THE RED, THE DEAD, NOW THE MED


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Europe » Greece
June 27th 2009
Published: June 30th 2009
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GIA GIA SPINS WOOLGIA GIA SPINS WOOLGIA GIA SPINS WOOL

(ya ya) means grandmother
THE RED, THE DEAD, NOW THE MED

DAY 73

We wake up on the boat in our little cabin and can't wait to get up and start our sailing adventure. Breakfast is hand squeeze OJ, bread, butter, jam, coffee, juice, cheese. Breakfast lingers on and Angie especially getting impatient. Finally the boat is underway however the winds are not favorable. So we have to motor out till we can catch the wind.

The captain allows each of us to steer the boat. We find that steering with the sails up is a tricky business and needs constant and full attention to catching the wind. We are enjoying our ride even though the boat is leaning to one side while the sails are up. So most of us are on the starboard side to
compensate.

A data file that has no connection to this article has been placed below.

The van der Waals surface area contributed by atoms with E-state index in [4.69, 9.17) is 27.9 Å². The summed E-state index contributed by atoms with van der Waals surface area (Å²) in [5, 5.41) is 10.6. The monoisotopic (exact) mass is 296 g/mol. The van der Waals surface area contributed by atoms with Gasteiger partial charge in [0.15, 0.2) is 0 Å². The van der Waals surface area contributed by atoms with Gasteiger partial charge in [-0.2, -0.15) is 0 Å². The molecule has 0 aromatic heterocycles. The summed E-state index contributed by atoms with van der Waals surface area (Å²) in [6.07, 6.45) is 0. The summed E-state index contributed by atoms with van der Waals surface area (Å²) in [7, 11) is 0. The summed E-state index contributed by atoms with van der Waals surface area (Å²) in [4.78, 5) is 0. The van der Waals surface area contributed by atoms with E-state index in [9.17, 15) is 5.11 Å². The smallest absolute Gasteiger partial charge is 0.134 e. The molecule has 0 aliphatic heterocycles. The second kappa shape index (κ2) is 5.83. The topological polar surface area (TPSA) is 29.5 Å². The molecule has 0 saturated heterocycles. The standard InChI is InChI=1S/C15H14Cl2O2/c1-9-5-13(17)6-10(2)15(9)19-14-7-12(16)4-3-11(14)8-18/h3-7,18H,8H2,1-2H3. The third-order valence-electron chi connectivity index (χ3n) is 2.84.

Some of us want to go swimming so the captain stops on the coast of Kalymnos and allows the boat to drift. Yvonne jumps in first and we immediately find that the currents are very strong and the boat quickly drifts away from her. I jump in next and now know to stay close to the boat and Laurie jumps in after me and we both swim to maintain an arms length away from the ladder. The water is very cold and we quickly return to the boat, now cooled off we are ready to sit in the sun. The Captain is with Angela(German) up at the bow teaching her how to tie knots and doesn't react quickly to requests to go pick up Yvonne who now has drifted very far from us. She has been trying to swim back to the boat but to no avail, the current is too strong. Finally Francine gets through to the captain that Yvonne needs to be picked up. He finally stops his knot tying lesson and turns the boat around to pick up Yvonne. A real reminder that this trip has its dangers.